Executive summary

This report assesses progress made since the 2015 peer review of New Zealand, highlights recent successes and challenges, and provides recommendations for the future. The report was prepared with reviewers from Canada and Portugal and with support from the OECD Secretariat. Indonesia served as Observer to the review.

New Zealand has built a strong vision for its engagement in the Pacific, backed by political leadership and an emphasis on partnership and shared values. New Zealand’s programme has a strong focus on the Pacific, where it is increasingly drawing on Māori custom and knowledge to inform its partner-led approach. Increased international climate finance commitments for 2022-25 have also helped to reinvigorate the development co-operation programme, including much-needed human resources in the Ministry of Foreign Affairs and Trade (MFAT). Looking ahead, a refreshed strategic framework, greater transparency to support accountability and public engagement, predictable and increased resourcing, and stronger quality assurance and learning from results will all help to translate this momentum into greater impact.

A streamlined policy framework would provide a clearer steer for MFAT, stakeholders and partners on New Zealand’s goals. The increased focus on New Zealand’s engagement in the Pacific as an integrated cross-government priority has brought development and diplomatic efforts in the Pacific closer together. Several recent policy statements and strategies – including a series of Cabinet papers, MFAT’s Policy Statement on International Cooperation for Effective Sustainable Development (ICESD) and the 2022 climate finance strategy – have set the tone from the top. They could now be pulled together into a clearer statement of New Zealand’s goals. A planned refresh of MFAT’s strategic framework in 2024 provides an important opportunity to strengthen the links between development co-operation and the rest of the ministry’s work in the Pacific and beyond.

Ongoing adjustments to internal governance and decision-making structures are an opportunity to ensure country level perspectives inform decision making. The establishment of a set of Governance Groups within the ministry after 2018 has helped to draw different perspectives into decision making and to separate strategic steering from implementation. MFAT now has an opportunity to build on this, by ensuring the groups have the mandate, mix of skills and expertise needed to deliver intended advisory and quality benefits and to support more efficient ways of working. Given the realities of working across large distances in the Pacific, learning from recent crises and the importance of country presence to New Zealand’s partner-led approach, MFAT should consider whether further delegating decision making on programming to posts could be useful. Empowering and resourcing posts to engage in the increased opportunities for policy dialogue created by budget support and climate finance will also be important.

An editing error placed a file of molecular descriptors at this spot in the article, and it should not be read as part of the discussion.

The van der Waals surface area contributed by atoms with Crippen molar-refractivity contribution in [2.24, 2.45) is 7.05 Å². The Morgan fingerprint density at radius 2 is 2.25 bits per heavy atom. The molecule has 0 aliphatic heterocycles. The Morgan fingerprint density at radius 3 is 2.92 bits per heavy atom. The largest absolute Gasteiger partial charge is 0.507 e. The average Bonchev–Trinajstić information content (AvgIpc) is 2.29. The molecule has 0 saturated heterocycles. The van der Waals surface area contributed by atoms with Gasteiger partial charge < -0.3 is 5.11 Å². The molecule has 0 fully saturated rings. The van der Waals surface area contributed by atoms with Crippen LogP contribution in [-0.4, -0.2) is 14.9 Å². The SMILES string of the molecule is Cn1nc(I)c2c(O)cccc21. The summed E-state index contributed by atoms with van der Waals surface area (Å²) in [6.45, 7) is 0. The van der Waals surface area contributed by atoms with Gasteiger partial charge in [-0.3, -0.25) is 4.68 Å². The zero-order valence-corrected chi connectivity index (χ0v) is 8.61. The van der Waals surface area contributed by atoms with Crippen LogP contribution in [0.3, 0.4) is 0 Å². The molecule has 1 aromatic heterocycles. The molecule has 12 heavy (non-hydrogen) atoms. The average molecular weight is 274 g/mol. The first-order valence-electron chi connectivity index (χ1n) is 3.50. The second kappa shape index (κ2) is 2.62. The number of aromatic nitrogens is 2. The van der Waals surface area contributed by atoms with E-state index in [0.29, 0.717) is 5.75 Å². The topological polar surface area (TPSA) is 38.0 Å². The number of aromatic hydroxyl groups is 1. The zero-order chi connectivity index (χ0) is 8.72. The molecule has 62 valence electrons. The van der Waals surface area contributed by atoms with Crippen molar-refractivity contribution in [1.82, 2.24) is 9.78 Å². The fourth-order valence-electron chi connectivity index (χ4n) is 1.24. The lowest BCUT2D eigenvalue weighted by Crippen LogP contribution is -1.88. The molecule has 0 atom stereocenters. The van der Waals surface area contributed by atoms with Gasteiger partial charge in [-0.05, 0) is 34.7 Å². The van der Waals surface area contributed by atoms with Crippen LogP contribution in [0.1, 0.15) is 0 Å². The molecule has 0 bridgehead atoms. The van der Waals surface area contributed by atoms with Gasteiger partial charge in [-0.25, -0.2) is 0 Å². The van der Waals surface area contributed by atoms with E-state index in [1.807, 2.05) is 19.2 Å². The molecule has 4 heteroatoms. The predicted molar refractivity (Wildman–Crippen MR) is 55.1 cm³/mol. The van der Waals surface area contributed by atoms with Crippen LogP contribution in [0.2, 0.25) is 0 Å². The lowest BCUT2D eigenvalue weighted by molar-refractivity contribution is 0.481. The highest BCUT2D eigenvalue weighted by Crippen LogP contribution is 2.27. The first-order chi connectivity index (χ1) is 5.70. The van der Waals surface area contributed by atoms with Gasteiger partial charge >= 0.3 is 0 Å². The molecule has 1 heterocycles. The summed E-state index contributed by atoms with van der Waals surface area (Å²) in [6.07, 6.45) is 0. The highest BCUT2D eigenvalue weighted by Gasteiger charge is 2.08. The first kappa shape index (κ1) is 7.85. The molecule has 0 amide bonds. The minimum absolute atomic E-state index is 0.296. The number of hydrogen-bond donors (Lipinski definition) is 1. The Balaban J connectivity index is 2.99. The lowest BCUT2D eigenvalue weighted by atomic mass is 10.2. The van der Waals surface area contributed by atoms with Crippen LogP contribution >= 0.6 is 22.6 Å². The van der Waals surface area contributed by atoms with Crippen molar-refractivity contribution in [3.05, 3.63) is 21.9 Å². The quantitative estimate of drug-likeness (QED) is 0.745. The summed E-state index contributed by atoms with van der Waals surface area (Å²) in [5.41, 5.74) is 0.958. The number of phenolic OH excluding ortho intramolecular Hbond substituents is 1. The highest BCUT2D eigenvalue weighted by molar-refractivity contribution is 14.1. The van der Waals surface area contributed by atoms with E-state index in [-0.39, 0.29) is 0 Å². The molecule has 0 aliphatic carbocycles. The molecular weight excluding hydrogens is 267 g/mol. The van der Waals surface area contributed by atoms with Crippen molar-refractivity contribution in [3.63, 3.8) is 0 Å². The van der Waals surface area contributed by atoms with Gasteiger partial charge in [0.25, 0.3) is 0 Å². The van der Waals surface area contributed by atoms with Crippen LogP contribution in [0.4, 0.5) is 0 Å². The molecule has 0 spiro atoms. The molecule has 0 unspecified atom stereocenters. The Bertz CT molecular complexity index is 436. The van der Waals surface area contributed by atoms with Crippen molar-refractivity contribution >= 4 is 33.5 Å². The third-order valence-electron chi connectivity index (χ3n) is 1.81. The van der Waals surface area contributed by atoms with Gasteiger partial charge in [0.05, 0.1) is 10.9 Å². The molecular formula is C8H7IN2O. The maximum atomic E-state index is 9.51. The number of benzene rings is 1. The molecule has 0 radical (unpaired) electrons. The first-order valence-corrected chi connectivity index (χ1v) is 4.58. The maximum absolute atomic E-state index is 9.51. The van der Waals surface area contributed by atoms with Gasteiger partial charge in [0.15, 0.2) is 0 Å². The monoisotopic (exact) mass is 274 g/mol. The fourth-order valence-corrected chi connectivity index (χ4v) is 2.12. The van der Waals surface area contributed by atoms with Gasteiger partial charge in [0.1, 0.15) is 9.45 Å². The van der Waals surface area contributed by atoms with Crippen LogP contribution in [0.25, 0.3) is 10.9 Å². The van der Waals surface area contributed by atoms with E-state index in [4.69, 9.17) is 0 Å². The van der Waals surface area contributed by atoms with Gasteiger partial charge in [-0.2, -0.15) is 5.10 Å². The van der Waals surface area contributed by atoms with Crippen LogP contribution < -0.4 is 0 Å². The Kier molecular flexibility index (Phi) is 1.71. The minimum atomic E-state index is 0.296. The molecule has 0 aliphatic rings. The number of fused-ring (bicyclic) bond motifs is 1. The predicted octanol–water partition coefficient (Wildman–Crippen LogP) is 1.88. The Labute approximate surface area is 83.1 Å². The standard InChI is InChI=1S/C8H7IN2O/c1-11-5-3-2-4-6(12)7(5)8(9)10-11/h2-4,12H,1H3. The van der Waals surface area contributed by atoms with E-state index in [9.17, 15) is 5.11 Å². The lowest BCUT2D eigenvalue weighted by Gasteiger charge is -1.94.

MFAT will need to match its strategic goals with human resource planning to meet evolving priorities and demands. New Zealand government officials are well regarded in partner countries for their technical knowledge and openness. In recent years, MFAT staff have faced sustained periods of heavy workloads and there is a sense that the ambition set at the political level has not been matched by human resourcing. Successive crises have also put further pressure on staff welfare, undermining programme delivery and eroding institutional knowledge. Strategic workforce planning would help to mitigate these challenges and safeguard the integrity of New Zealand’s programme.

A more systematic approach to integrating cross-cutting issues and safeguards would support quality. A strong focus on inclusion and addressing inequalities guides New Zealand’s development co-operation, as set out in the 2021 ICESD Policy Statement. In practice, complex processes and guidance, a lack of clarity about what is expected of staff at different points in the activity cycle, and limited access to expertise is hampering MFAT’s ability to deliver on key issues such as gender equality, human rights, climate and environment and youth. Training, communication on mainstreaming and safeguarding priorities, and strengthened capabilities should accompany a simplified and more consistent approach.